That's where Whalen learned the banks were foreclosing on the giant Blackstone hedge fund group's $10 million mortgage on the largely-vacant Chesterbrook retail center (once home to a Genuardi's, still housing a Rite-Aid, Citizens Bank, Diane's Sidewalk Cafe). "I found the bank that was selling the mortgage, I got the mortgage under control, and resigned from the planning commission that day," Whalen told me. He might have stayed on, recused himself, let other planners decide. He says he wanted to avoid any suggestion of conflict of interest.

Whalen went partners with Brian McElwee, of Valley Forge Investment Corp., which owns local hotels: Crowne Plaza (King of Prussia), Embassy Suites (Chesterbrook), Omni (Philadelphia), the Golden Inn (Avalon.) "We got the zoning changes soon after," he told me. "Because of my relationship with the township, I knew the township wanted to see the center improve from the eyesore it had been." Tredyffrin supervisors' chairman Mike Heaburg confirms he's glad to see Whalen moving on his plan.

POSTED: Monday, November 24, 2014, 1:37 PM

Descartes Systems Group, a logistics software company based in Waterloo, Canada, says it paid $29.7 million last week to acquire Trevose-based AirClic Inc., which automates bar-code reading and bill-paying for industrial shippers and other clients onto hand-held phones, using the cloud-based Perform platform.

"Descartes and AirClic have several common customers" who use both systems together, said Descartes CEO Edward J. Ryan in a statement. "We believe we can meet the growing demand for integrated routing and mobile fleet management solutions" and make Airclic as profitable as Descartes, he added. No immediate comment on Descartes' plans for the Airclic office and staff.

Besides Trevose, AirClic has operations in Owings Mills, Md. and Reading, England. AirClic's CEO at the time of sale was Michael B. Lee. Cofounder was Peter B. Ritz, a onetime Ikon Office Solutions executive whose later projects include cloud-software developer Xtium and the Keystone NAP data center rising at the former U.S. Steel site in Bucks County. 

POSTED: Monday, November 24, 2014, 1:18 PM

Shares of Lincoln National Corp., the Radnor-based insurance and investments company that owns naming rights for the Eagles stadium, are trading above $59 for the first time in six years, and Lincoln CEO Dennis Glass and his managers are "confident of their prospects" for yearly profit growth of 8-10%, Robert Glasspiegel, analyst at Janney Capital Markets in Philadelphia, tells clients in a report today.

Glasspiegel notes some concerns (in addition to interest-rate and stock-market risk): Lincoln has cut way back on its old policy of reinsuring its life insurance, and is holding a lot more of the risk on the books, Glasspiegel notes. He points out that Swiss Re and other European insurers have said they are worried customers are living longer than expected, so they are having to pay some annuities longer than expected. He's watching to see "if this is just a European insurer problem" or whether American firms like Lincoln will have to change their assumptions, too.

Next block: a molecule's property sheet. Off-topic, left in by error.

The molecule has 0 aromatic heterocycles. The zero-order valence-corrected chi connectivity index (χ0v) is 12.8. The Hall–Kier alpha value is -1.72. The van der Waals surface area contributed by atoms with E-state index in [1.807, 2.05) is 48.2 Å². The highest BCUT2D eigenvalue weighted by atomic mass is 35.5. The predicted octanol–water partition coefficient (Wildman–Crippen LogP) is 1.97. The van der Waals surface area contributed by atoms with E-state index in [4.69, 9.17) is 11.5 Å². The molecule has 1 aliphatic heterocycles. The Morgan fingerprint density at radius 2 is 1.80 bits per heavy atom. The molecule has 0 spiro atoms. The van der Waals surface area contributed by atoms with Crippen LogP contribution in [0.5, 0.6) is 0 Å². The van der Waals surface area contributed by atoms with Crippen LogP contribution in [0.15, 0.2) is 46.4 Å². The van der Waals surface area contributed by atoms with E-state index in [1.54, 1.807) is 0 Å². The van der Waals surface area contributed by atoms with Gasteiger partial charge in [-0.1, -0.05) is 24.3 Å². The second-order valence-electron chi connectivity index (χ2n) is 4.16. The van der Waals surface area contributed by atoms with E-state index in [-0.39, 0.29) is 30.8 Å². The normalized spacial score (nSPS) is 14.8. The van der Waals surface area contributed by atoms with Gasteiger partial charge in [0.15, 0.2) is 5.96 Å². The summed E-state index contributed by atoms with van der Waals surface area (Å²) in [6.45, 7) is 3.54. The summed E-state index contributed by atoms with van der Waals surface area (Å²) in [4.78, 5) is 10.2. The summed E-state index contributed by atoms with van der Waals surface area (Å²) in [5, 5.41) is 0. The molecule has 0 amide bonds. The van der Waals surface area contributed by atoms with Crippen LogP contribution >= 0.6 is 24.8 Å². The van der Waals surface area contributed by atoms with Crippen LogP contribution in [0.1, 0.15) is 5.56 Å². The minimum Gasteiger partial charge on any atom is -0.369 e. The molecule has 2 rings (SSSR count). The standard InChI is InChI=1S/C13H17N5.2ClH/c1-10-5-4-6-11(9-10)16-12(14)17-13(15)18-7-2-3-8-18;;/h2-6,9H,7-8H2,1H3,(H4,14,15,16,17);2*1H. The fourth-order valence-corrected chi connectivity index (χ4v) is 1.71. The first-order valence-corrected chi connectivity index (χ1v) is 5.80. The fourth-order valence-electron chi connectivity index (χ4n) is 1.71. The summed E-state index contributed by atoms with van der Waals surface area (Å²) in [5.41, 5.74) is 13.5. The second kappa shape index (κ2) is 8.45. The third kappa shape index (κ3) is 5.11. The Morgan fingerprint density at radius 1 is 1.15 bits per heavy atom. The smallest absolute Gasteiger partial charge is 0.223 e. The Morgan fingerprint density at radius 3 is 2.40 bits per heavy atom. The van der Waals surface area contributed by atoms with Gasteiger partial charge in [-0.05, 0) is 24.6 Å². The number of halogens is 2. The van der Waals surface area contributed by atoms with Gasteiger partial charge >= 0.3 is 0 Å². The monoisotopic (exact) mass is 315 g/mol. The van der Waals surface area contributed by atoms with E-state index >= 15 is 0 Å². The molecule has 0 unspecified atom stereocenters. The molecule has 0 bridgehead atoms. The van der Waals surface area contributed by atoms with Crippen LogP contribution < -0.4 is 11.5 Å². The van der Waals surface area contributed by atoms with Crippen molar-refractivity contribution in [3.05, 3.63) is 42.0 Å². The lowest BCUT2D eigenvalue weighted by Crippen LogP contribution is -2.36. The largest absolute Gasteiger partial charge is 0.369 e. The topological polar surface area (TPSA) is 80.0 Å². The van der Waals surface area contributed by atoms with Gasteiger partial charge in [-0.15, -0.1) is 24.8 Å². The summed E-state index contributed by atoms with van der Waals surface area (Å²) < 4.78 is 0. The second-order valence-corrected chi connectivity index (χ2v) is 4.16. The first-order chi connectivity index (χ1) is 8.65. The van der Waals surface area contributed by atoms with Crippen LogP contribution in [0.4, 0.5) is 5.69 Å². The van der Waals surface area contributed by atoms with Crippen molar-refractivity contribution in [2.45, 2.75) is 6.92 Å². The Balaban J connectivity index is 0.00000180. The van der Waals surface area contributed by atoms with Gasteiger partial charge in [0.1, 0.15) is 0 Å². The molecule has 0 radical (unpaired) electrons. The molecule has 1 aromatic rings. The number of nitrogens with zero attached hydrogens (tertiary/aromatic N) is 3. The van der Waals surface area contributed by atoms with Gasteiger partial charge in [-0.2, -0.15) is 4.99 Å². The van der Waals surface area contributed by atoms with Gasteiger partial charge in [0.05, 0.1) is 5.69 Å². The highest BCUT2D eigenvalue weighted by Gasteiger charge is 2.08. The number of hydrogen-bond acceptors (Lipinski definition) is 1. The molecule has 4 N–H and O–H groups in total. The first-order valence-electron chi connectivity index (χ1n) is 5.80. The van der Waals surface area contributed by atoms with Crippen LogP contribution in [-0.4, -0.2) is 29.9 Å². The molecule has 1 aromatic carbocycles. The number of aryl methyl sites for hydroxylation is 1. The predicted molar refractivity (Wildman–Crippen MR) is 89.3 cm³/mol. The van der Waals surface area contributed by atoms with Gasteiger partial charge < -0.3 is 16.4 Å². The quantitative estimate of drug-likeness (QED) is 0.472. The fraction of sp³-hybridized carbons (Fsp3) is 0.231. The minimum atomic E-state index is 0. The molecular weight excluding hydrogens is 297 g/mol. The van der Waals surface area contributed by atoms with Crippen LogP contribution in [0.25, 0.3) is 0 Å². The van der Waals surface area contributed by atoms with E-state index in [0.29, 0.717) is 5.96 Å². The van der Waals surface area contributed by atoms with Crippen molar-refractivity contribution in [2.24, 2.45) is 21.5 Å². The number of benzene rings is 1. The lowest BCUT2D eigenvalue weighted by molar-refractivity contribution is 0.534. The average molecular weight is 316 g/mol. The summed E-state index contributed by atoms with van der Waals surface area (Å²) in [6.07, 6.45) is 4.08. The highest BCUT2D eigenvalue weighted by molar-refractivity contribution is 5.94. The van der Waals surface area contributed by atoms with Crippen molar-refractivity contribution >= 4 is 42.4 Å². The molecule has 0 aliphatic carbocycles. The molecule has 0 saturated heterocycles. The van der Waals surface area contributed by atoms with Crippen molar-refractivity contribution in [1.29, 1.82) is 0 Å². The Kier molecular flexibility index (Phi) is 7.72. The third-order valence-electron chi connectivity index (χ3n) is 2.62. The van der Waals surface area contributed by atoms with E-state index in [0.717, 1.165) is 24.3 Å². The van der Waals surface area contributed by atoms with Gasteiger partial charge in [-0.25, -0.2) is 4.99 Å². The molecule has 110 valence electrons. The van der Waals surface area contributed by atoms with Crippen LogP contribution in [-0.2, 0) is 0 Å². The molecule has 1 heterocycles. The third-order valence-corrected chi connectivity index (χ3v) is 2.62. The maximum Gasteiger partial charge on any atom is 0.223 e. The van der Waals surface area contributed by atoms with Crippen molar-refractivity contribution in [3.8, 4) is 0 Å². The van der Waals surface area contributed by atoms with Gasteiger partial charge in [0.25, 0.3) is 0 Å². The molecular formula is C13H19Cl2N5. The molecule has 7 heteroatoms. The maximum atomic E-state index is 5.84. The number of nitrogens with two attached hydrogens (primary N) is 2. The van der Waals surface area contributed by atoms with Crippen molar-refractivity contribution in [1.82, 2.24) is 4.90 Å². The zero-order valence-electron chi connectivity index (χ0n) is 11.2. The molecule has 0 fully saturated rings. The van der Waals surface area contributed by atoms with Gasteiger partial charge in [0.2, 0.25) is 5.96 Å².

Glasspiegel also says Lincoln is investing more money (6%-12% of  its new investments) into high-yield junk bonds. He questions "if this is a good time to be re-risking in light of where yields, spreads and valuations are today."  

POSTED: Monday, November 24, 2014, 11:16 AM

"Certain broker dealers" -- the firm won't say which -- "have resumed sales of products distributed by Realty Capital Securities LLC," an affiliate of RCS Capital Corp., says the brokerage's CEO, Bill Dwyer, in this statement.

Investment News reported earlier this month that affiliates of AIG, LPL, Securities America Inc. and National Planning Holding Inc. were declining to handle some securities backed by RCS or other companies founded or controlled by Nicholas Schorsch, the Jenkintown scrap-recycling heir turned New York-based real estate mogul, after another company he chairs, American Realty Capital Partners Inc., announced it would have to restate earnings after two financial executives left the company for reporting inaccurate financial information. Dwyer said he expected the suspensions would prove "temporary." 

Shares of RCS rose 35 cents in morning trading, to $11.25, but remain near their historic low. The investment finance company stock peaked at $39.50 in April.

About this blog

PhillyDeals posts raw drafts and updates of Joseph N. DiStefano's columns and stories about Philly-area finance, investment, commercial real estate, tech, hiring and public spending, which he's been writing since 1989, mostly for the Philadelphia Inquirer.

DiStefano studied economics, history and a little engineering at Penn, taught writing at St. Joe's, and has written the book Comcasted, more than a thousand columns, and thousands of articles, and raised six children with his wife, who is a saint.

Reach Joseph N. at JoeD@phillynews.com or 215 854 5194.